Such a move should be celebrated by those starving for new experiences. Naughty Dog thumbed its nose at conventional wisdom, fully aware that there's incredible risk in crafting something unknown. By moving copies at an impressive rate, The Last of Us proved to developers and publishers alike that quality can still matter. Those who love video games want nothing more than to be immersed in the best adventures regardless of the titles that grace their covers. For those fiscally conservative men and women in suits, this should come as an eye-opening revelation. Popular franchises may sell well because name recognition creates hype, but there is always a place for excellent games, even during the final months of a console's life. Just look at the critical and commercial success Bully and God of War enjoyed last generation.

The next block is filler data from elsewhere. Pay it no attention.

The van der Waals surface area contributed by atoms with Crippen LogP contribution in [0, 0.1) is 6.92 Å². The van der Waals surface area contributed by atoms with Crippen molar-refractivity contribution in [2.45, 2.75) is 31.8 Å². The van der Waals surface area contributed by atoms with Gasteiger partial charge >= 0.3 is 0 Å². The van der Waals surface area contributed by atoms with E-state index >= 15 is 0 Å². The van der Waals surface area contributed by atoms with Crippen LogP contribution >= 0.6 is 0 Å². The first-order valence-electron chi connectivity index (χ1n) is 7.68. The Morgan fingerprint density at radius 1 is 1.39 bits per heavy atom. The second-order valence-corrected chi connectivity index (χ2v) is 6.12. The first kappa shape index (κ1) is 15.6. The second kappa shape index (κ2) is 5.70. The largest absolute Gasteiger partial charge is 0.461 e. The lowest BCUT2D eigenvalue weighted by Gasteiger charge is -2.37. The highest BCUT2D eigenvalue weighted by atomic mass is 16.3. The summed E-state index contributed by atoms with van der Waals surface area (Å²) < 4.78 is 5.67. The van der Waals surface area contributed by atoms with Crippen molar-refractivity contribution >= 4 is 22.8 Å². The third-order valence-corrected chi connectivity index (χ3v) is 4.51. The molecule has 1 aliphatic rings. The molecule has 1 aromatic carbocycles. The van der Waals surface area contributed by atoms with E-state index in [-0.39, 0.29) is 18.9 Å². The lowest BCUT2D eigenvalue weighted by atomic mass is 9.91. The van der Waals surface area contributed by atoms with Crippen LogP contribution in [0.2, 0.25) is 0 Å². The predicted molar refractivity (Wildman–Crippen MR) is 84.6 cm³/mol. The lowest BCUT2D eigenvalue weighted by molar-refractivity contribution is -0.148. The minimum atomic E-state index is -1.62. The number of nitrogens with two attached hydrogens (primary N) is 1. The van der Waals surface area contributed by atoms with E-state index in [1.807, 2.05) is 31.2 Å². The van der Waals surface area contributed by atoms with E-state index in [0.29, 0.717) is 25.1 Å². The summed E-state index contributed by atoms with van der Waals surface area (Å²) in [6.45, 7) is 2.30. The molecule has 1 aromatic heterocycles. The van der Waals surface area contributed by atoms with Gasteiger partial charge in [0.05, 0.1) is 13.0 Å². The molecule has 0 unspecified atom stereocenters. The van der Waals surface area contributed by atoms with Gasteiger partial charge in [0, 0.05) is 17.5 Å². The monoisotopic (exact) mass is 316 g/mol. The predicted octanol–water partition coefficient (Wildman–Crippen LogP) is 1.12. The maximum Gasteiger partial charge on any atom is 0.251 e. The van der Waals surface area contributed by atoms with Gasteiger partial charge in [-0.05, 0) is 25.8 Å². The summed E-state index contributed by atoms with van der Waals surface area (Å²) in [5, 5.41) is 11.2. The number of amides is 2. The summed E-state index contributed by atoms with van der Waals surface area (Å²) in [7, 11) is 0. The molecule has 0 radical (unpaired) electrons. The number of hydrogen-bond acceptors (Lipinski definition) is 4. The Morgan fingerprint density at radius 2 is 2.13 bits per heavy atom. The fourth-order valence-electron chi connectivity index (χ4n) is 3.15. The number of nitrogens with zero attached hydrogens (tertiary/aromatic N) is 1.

That The Last of Us is not part of an established franchise is just one aspect of why it's so important that it's selling well. Naughty Dog's take on the zombie apocalypse incorporates a feeling that has become endangered in recent years. As you cower behind overturned tables in the crumbling ruins of a suburban house, tension courses unabated through your veins. The stench of death is a constant companion. One false step can lead to your untimely end, so your ears continually strain for an imminent threat while you crouch-walk slowly through your waking nightmare. The Last of Us is maddening in all the right ways, transporting you to a horrific future in which safety may be present in the wishful fables of children, but has long since been exterminated in the outside world.